all of my experiments have been on astrocyte influence on neuronal outgrowth, not synapse
formation, so I’m just brushing up on the background there. Making sure that my dissertation makes it
clear that this is a good reason to ask this question. It’s actually really really important to contextualize
the questions I’m asking. It’s really important to justify why my approach
and the methods I’ve developed are not only like, valid for the experiments but also actually
better models for the experiments I’m conducting versus other protocols that are out there. So on a scale from one to ten where one is
the worst and ten is the best, how are you feeling about your dissertation right now? A ten is the best? Yeah. Probably like an…eight and a half. Like I feel pretty good about it but I also
know that there’s a lot of work to be done, so we’ll see…check in in a week and see
how I feel. I have a month. A month to figure out how it goes. Okay, cool. Bye. So, how’s it going? Um, pretty good. How far along are you now? Uh, I have written drafts of everything. My dissertation is a total of four data chapters,
an introduction, a conclusion, and a methods chapter. So seven chapters. So the last couple days I did edits on the
first through fourth chapters and I”m trying to finish the fifth chapter today. Tomorrow morning I will do the sixth chapter
which is the conclusions, which is the easy one, cause that’s the one where I…postulate,
bloviate for awhile on all the cool things that could be done with this work. And how many pages have you written? Two hundred and thirty seven. Whoaaa. That’s a lot of pages. That’s a whole book. A lot of those pages are references. So like I’ve written like 200 pages. That’s still a lot. I’m guessing this is the longest paper you’ve
ever written in school? Yeah. So how are you feeling about where you’re
at? Pretty good. I mean it’s a lot to be doing all at once
because in addition to doing this we’re also getting ready to move next week. The walls are so bare. It’ll be nice to have it done and to not be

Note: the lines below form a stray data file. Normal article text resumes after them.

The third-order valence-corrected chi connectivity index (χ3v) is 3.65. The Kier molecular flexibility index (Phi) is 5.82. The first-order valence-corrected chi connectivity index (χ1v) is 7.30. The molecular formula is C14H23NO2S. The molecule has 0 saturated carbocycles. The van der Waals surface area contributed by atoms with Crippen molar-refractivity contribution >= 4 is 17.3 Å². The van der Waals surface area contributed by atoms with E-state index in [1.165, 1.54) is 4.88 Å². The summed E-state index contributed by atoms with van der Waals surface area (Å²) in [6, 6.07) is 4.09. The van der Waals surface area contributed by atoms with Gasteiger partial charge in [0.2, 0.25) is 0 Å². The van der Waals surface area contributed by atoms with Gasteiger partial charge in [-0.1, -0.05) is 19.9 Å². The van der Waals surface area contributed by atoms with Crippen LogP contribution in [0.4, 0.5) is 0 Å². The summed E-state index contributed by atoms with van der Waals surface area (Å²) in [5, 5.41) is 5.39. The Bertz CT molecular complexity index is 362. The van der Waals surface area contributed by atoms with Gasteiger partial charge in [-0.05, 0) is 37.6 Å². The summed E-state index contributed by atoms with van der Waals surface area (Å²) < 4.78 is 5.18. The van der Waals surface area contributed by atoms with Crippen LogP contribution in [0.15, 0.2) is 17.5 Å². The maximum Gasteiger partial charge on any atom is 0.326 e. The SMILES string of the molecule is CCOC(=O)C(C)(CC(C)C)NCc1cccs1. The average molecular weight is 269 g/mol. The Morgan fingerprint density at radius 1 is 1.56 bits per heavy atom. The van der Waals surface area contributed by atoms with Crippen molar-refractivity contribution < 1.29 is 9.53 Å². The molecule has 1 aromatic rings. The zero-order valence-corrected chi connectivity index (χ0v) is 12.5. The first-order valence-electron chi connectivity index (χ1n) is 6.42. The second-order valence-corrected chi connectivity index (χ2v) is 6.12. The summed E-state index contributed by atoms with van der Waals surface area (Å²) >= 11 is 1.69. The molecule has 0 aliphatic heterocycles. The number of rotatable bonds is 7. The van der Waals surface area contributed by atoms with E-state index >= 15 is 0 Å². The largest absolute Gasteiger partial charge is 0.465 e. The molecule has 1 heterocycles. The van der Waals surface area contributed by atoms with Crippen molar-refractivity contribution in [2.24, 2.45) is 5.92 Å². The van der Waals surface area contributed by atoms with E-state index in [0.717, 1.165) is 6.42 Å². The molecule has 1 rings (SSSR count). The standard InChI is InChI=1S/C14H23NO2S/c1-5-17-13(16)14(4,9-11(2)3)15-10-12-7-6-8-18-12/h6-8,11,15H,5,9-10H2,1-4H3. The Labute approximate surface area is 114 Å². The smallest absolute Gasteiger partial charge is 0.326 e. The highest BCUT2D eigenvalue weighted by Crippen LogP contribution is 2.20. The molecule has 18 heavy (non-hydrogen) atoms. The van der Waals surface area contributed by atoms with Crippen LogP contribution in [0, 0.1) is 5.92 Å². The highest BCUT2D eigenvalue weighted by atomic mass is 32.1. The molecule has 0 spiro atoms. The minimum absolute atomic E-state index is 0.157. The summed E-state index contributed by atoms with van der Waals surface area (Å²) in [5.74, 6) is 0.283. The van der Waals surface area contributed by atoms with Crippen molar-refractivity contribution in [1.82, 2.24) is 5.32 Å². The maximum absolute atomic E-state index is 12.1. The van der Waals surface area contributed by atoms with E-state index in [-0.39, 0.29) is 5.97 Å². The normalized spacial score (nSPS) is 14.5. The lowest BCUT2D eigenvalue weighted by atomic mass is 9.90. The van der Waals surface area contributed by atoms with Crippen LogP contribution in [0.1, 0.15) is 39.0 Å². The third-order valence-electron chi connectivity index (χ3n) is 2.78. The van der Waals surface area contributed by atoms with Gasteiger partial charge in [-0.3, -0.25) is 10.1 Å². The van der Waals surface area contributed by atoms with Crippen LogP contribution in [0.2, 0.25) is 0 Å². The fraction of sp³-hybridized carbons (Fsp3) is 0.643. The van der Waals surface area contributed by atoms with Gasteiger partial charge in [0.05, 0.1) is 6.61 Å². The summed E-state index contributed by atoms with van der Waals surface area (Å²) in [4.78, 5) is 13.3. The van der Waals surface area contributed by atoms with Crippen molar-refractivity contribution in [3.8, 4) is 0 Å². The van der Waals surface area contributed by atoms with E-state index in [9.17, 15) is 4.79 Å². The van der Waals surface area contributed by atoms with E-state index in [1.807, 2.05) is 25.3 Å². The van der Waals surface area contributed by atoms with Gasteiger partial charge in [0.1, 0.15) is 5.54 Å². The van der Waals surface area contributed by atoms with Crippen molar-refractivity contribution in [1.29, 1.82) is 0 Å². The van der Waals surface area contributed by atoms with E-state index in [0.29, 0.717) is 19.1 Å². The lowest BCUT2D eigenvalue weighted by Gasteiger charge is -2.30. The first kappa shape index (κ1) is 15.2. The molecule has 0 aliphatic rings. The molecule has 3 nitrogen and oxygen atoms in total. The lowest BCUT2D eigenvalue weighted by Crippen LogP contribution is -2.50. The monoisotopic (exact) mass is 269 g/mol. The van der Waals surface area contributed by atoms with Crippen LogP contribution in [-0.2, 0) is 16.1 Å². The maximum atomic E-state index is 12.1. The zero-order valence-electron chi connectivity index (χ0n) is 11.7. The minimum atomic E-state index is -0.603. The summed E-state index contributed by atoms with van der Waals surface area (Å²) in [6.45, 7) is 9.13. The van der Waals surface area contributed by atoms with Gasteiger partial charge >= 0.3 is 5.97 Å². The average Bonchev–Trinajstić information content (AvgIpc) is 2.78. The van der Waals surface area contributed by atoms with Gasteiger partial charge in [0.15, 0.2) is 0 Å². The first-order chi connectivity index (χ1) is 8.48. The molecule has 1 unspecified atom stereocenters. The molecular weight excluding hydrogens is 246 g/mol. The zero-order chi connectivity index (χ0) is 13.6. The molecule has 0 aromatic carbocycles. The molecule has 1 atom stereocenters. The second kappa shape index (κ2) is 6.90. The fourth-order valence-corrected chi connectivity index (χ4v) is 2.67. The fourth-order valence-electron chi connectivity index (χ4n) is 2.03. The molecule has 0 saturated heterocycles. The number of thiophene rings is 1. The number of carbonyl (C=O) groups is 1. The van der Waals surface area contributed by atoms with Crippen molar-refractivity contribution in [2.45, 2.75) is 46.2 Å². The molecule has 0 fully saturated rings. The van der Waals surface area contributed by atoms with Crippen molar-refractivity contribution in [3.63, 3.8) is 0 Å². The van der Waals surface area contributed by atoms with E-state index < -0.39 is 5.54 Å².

worrying about it anymore. I also have to start putting together my presentation
for my defense, that’s a pretty big part of this whole thing. So that’s like a Powerpoint right? Yeah, it’s a slide deck. So it’s basically gonna be like, all the data
that’s in here but built into slides and then I’ll publicly present it. Yeah, and then packing! Well good work so far. Keep it up. All right, so, today is August 9th, and I’m
getting ready to send my dissertation to my committee. I’ve felt really good about the process, I’ve
felt really good about my writing. I think that it actually makes me feel better
about my work to have written everything up just because it made me realize how much I’ve
done. I’m just really excited to get to share it
with everybody and to present for my committee and my family in just a couple weeks. But I’m just gonna get this sent this morning,
and then um, gonna go to lab, do some work, and then tomorrow we move! So I’ll show you what I have and then I’ll
get it sent. I’ve been using Dropbox to store all my dissertation
files, just to make sure that nothing would ever be lost if anything were to happen to
my computer either here or in lab. It also has let me work on stuff in lab and
at home. Here’s my folder of what I am sending to my
committee today. So I have my full dissertation text, my preliminary
pages, title and copyright, as well as supplemental tables of my data. And the full dissertation…is pretty long. So, uh, here we go. There’s a lot of pages here, a lot of figures. Two hundred and twenty four was the final
number. Send one, send two, send three, and send four. And there we go. All sent to my committee, so. Guess we will see how they feel about it,
but now I’m gonna do some packing and go to lab and do some labwork. Guess we’ll see what they say. But unfortunately, my time here is done, I’ve
been here for six years and I need to go, so that will be someone else’s dissertation
project. And now I would just like to thank all of
you for being here and taking the time today. I need to thank my lab, particularly Nicola
for helping me develop a project that I have really loved working on. I also want to thank my biological family
as well as my husband’s wonderful family for their support during this time and before,
you have always supported all of my aspirations and really helped me get here today. I especially want to thank my grandfather,
who no longer with us but who is the reason I became a scientist. And I’d like to thank my husband, for being
an amazing person and an amazing partner, for always going on adventures with me, and
not batting an eye when I told him I wanted to move to San Diego two weeks after our wedding. And with that, I will take any questions. So there you have it. I made it through. I’m proud of my dissertation and graduate
school experience, and I loved the research I’ve worked on these last five years. I’m thankful to my friends and family for
supporting me and I’m thankful to all of you for being along for the journey as I grew
as a scientist, as a communicator, and most importantly, as a person. Cheers!


Leave a Reply